Magazine article The New Yorker

TAGGERS; KIDS TODAY DEPT. Series: 4/5

Magazine article The New Yorker

TAGGERS; KIDS TODAY DEPT. Series: 4/5

Article excerpt

Mikey Sklar is twenty-eight. He is five feet six, with an oval face, a high forehead, dark eyes, and brown hair in dreadlocks that fall to the middle of his back. His appearance is post-modern. He has no tattoos, for example, or any desire to have any parts of his body pierced. He does have a radiofrequency identification chip implanted in him, though, and he is enthusiastic about having other electronic devices implanted in him, too. An RFID chip is about the size of a grain of rice. People who use them in novel ways call them tags. They call themselves taggers; someone with a chip implanted in him has been tagged. The key-chain implement that you wave at a gas pump operates by means of a tag. Veterinarians sometimes implant a tag in a pet, so that a lost animal can be scanned, and its owner found. Taggers in Spain hold their hands in front of scanners and are admitted to the V.I.P. areas of night clubs.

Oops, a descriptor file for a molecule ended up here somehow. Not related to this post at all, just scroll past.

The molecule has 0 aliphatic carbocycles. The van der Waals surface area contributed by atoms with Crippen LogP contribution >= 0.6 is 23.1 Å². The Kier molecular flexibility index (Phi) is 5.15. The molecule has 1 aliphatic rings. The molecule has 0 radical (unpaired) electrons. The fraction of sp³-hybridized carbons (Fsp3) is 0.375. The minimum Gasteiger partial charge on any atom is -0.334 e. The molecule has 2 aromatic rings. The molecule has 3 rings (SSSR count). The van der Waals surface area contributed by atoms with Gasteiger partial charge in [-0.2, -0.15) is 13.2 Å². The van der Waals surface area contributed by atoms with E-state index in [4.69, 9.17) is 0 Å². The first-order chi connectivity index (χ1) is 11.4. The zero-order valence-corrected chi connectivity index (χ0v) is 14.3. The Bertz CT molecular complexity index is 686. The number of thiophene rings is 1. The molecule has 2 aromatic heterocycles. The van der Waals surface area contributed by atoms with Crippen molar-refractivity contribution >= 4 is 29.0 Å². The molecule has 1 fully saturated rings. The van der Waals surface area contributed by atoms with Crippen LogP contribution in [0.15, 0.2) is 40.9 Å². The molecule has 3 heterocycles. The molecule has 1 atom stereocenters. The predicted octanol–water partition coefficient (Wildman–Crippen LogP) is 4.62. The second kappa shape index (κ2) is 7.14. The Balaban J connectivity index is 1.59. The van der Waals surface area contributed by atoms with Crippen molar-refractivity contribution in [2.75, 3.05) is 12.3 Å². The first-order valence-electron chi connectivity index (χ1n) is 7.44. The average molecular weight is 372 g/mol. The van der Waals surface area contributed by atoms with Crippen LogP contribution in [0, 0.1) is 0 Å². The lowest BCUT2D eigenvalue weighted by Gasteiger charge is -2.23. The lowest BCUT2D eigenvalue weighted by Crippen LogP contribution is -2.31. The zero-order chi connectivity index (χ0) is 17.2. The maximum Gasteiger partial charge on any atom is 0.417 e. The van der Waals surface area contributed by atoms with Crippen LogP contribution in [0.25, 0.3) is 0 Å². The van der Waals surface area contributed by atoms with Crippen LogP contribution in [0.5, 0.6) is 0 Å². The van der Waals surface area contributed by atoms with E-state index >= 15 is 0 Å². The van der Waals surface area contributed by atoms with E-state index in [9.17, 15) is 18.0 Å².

Around Thanksgiving, Sklar had his tag implanted between his left thumb and forefinger. He wanted to be able to pass his hand in front of his computer and have the computer's security system recognize his password. He bought his tag online, from a company called PhidgetsUSA, for two dollars and ten cents. It is a livestock tag, meaning that it is typically embedded in an animal as a means of tracking its whereabouts at the slaughterhouse. Sklar bought an injector gun, to implant the tag, for seventeen pounds from a British company, also online. While he waited for the tag to arrive, he looked for someone to install it. "I found a retired vet assistant--she may have been fired--who used to implant tags in animals," he says. The injector gun turned out to be much larger than Sklar had imagined. "It was a really big syringe," he says. In the end, he persuaded a surgeon he knew to install the tag. The operation, which took seven minutes, was performed, with local anesthetic, at the kitchen table of Sklar's loft, in Brooklyn. …

Search by... Author
Show... All Results Primary Sources Peer-reviewed

Oops!

An unknown error has occurred. Please click the button below to reload the page. If the problem persists, please try again in a little while.